Friday, May 28, 2010

Thoreau on Men-Harriers

From the "Visitors" chapter of Walden:

I could not but notice some of the peculiarities of my visitors. Girl and boys and young women generally seemed glad to be in the woods. They looked in the pond and at the flowers, and improved their time. Men of business, even farmers, thought only of solitude and employment, and of the great distance at which I dwelt from something or other; and though they said that they loved a ramble in the woods occasionally, it was obvious that they did not. Restless committed men, whose time was an taken up in getting a living or keeping it; ministers who spoke of God as if they enjoyed a monopoly of the subject, who could not bear all kinds of opinions; doctors, lawyers, uneasy housekeepers who pried into my cupboard and bed when I was out- how came Mrs.- to know that my sheets were not as clean as hers?- young men who had ceased to be young, and had concluded that it was safest to follow the beaten track of the professions- all these generally said that it was not possible to do so much good in my position. Ay! there was the rub. The old and infirm and the timid, of whatever age or sex, thought most of sickness, and sudden accident and death; to them life seemed full of danger- what danger is there if you don't think of any?- and they thought that a prudent man would carefully select the safest position, where Dr. B. might be on hand at a moment's warning. To them the village was literally a community, a league for mutual defence, and you would suppose that they would not go a-huckleberrying without a medicine chest. The amount of it is, if a man is alive, there is always danger that he may die, though the danger must be allowed to be less in proportion as he is dead-and-alive to begin with. A man sits as many risks as he runs. Finally, there were the self-styled reformers, the greatest bores of all, who thought that I was forever singing,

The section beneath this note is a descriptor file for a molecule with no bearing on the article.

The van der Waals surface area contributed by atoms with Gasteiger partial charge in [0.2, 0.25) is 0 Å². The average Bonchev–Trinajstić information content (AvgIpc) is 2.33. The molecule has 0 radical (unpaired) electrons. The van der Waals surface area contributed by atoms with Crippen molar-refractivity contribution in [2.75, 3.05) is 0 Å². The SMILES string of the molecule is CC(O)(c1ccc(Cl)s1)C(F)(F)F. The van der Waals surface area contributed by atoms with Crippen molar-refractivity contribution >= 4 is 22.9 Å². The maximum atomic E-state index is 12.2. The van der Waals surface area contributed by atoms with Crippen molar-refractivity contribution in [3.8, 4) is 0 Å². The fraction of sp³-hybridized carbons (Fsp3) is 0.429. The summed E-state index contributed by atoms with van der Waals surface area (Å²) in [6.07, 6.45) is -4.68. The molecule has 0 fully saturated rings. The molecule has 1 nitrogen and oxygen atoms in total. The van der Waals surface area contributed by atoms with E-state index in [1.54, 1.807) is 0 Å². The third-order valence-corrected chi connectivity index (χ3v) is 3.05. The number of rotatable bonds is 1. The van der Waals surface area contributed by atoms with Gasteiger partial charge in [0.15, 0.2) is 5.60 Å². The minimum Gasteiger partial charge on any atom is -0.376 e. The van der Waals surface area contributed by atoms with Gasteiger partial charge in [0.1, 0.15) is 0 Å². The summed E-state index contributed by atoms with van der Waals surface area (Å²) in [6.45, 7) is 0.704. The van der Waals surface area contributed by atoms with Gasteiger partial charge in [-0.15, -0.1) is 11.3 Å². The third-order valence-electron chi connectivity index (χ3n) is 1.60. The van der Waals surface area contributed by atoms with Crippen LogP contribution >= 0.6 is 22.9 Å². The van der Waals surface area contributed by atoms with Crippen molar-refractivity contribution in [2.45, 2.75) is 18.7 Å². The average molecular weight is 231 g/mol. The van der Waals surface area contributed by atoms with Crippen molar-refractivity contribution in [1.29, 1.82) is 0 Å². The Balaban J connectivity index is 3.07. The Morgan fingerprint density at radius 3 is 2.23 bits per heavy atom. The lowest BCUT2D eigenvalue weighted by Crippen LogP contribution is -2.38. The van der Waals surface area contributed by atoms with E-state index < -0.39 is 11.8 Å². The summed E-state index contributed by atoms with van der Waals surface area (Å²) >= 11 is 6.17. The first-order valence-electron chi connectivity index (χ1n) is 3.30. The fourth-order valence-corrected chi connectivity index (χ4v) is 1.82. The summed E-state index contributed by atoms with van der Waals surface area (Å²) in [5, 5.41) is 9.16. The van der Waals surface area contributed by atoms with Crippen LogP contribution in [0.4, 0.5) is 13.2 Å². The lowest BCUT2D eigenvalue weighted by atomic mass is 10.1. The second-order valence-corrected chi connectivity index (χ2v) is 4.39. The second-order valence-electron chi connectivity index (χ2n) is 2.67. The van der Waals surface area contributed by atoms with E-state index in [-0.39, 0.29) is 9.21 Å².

This is the house that I built;
This is the man that lives in the house that I built;
but they did not know that the third line was,
These are the folks that worry the man
That lives in the house that I built.
I did not fear the hen-harriers, for I kept no chickens; but I feared the men-harriers rather.
"A man sits as many risks as he runs" -- for Thoreau, other people served chiefly as foils, cautionary examples, points of departure, exemplars of all the wrong priorities. It's not easy to find where he's wrong in that.

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